This appeared in the latest issue of Tehelka.
DEATH OF A MONEYLENDER Kota Neelima
The problem with polemical novels is that they’re more polemical than novel. Barring exceptions such as Steinbeck’s The Grapes of Wrath, novelists who come to the keyboard with a well-defined agenda in mind produce work long on argument and short on characterisation. These are precisely the issues that bedevil Kota Neelima’s Death of a Moneylender.
The theme here is the predicament of the Indian farmer and of how the rest of us – particularly the noble men and woman of the Fourth Estate – misrepresent their plight and pander to vested interests. The author’s knowledge of the subjects she writes about is never in doubt; it’s the turgid story-telling and over-wrought prose style that make the novel a disappointment.
Death of a Moneylender deals with the change in the mindset of Falak, a talented, cynical journalist dispatched to the village of Bapat in south India to cover the death of Desraj, a moneylender found hanging from a lamp-post. Conventional wisdom dictates that he was the victim of a disgruntled villager, but as Falak probes deeper, he finds that Desraj was a moneylender with a difference: he actually cared about the plight of farmers, helping them with not only soft loans but also progressive means of farming.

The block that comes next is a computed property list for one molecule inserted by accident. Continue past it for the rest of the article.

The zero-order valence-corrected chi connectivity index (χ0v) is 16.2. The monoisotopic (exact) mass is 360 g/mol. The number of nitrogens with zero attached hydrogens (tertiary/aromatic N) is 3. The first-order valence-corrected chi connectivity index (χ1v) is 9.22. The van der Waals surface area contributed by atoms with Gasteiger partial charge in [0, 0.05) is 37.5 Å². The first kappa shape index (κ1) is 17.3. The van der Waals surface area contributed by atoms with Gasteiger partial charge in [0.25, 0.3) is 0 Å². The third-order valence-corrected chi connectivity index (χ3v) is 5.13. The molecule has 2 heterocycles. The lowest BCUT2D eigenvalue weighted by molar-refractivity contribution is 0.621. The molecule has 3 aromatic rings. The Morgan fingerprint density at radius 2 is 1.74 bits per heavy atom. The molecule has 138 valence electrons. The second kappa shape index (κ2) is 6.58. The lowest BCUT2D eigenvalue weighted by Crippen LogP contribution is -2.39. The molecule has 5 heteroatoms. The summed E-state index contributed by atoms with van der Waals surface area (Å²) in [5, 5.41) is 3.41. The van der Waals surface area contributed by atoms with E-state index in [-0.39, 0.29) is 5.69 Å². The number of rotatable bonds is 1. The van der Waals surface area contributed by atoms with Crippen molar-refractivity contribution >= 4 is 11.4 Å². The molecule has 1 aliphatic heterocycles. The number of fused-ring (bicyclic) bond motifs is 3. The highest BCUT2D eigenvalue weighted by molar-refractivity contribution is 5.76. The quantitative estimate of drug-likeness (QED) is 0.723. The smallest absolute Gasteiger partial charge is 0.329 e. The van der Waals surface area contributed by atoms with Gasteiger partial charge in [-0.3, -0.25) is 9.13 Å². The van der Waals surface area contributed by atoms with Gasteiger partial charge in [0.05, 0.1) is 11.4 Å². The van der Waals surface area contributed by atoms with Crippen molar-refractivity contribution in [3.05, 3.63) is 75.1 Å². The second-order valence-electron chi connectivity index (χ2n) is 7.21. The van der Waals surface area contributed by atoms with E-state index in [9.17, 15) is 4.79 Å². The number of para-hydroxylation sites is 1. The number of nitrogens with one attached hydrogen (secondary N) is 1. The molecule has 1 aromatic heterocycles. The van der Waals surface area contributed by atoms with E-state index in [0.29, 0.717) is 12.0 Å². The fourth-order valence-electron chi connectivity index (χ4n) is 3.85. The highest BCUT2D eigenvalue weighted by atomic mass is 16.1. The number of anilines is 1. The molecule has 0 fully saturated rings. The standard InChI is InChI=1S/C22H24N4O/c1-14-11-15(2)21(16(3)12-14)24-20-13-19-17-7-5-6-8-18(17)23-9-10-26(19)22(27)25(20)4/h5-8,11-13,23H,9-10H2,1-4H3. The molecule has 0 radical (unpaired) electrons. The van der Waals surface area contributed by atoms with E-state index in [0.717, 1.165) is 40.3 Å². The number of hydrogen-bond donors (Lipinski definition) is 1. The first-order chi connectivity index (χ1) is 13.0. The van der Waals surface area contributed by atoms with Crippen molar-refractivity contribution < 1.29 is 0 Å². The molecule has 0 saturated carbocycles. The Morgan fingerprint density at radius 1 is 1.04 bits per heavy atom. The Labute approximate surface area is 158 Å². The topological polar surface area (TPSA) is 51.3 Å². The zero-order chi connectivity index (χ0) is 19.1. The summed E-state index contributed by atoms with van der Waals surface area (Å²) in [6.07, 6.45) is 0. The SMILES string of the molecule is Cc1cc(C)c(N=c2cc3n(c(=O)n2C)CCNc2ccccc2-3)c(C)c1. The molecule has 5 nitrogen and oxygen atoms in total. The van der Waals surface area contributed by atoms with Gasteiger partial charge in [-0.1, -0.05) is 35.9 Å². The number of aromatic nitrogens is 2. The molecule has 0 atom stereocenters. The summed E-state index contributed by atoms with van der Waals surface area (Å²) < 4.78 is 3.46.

Almost from the start we’re exposed to the novel’s flaws. There’s too much telling and too little showing, and reams of stilted dialogue. (An example of the latter: “The rapidly decreasing agricultural land in this country cannot support a rapidly increasing population solely dependent on it”.)
Neelima attempts to thicken the plot as well as flesh out Falak’s character by having him dip into a copy of the Rig Veda from time to time, and by providing him with a former girlfriend, the idealistic Vani. Both devices, however, are too convenient and heavy-handed – Vani, especially, is too much of a stock figure too make much impact.
As the narrative progresses, the only point of interest remains the circumstances surrounding Desraj’s death, which, it has to be said, are resolved quite satisfactorily. As for the rest, characters ranging from sympathetic police officers, photographers, other moneylenders and virtuous farmers appear and disappear, but not without imparting pearls of wisdom on the state of farmers, the hollowness of current agricultural practices and how the nation is letting down its sons of soil.
In his controversial On Moral Fiction, novelist and writing teacher John Gardener wrote, “True art…clarifies life, establishes models of human action, cast nets toward the future, carefully judges our right and wrong directions, celebrates and mourns”. Death of a Moneylender tries to do all of these things, with its aims falling far short of its grasp. The sincerity of intention is not to be denied, and much of the information to be found here could make for a forceful piece of non-fiction. But a compelling novel, this is not.